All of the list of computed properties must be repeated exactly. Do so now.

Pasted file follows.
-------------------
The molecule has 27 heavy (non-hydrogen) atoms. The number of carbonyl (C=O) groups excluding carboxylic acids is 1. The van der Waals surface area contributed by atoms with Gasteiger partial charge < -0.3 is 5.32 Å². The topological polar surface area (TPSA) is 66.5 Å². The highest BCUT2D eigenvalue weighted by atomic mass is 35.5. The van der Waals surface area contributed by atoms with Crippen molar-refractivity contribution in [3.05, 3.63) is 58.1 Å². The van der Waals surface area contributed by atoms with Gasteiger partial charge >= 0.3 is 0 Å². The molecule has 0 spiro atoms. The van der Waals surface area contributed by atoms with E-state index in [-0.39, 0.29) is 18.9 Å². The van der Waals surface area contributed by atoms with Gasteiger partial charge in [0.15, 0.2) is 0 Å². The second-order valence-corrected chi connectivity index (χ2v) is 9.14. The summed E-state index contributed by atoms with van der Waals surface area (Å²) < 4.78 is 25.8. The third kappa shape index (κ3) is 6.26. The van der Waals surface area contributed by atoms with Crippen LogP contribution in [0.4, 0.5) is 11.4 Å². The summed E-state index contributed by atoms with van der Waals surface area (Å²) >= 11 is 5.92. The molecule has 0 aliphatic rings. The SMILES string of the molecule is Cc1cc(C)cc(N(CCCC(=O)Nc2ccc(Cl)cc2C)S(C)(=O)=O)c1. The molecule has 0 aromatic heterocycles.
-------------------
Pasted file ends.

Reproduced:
The molecule has 27 heavy (non-hydrogen) atoms. The number of carbonyl (C=O) groups excluding carboxylic acids is 1. The van der Waals surface area contributed by atoms with Gasteiger partial charge < -0.3 is 5.32 Å². The topological polar surface area (TPSA) is 66.5 Å². The highest BCUT2D eigenvalue weighted by atomic mass is 35.5. The van der Waals surface area contributed by atoms with Crippen molar-refractivity contribution in [3.05, 3.63) is 58.1 Å². The van der Waals surface area contributed by atoms with Gasteiger partial charge >= 0.3 is 0 Å². The molecule has 0 spiro atoms. The van der Waals surface area contributed by atoms with E-state index in [-0.39, 0.29) is 18.9 Å². The van der Waals surface area contributed by atoms with Gasteiger partial charge in [0.15, 0.2) is 0 Å². The second-order valence-corrected chi connectivity index (χ2v) is 9.14. The summed E-state index contributed by atoms with van der Waals surface area (Å²) < 4.78 is 25.8. The third kappa shape index (κ3) is 6.26. The van der Waals surface area contributed by atoms with Crippen LogP contribution in [0.4, 0.5) is 11.4 Å². The summed E-state index contributed by atoms with van der Waals surface area (Å²) >= 11 is 5.92. The molecule has 0 aliphatic rings. The SMILES string of the molecule is Cc1cc(C)cc(N(CCCC(=O)Nc2ccc(Cl)cc2C)S(C)(=O)=O)c1. The molecule has 0 aromatic heterocycles.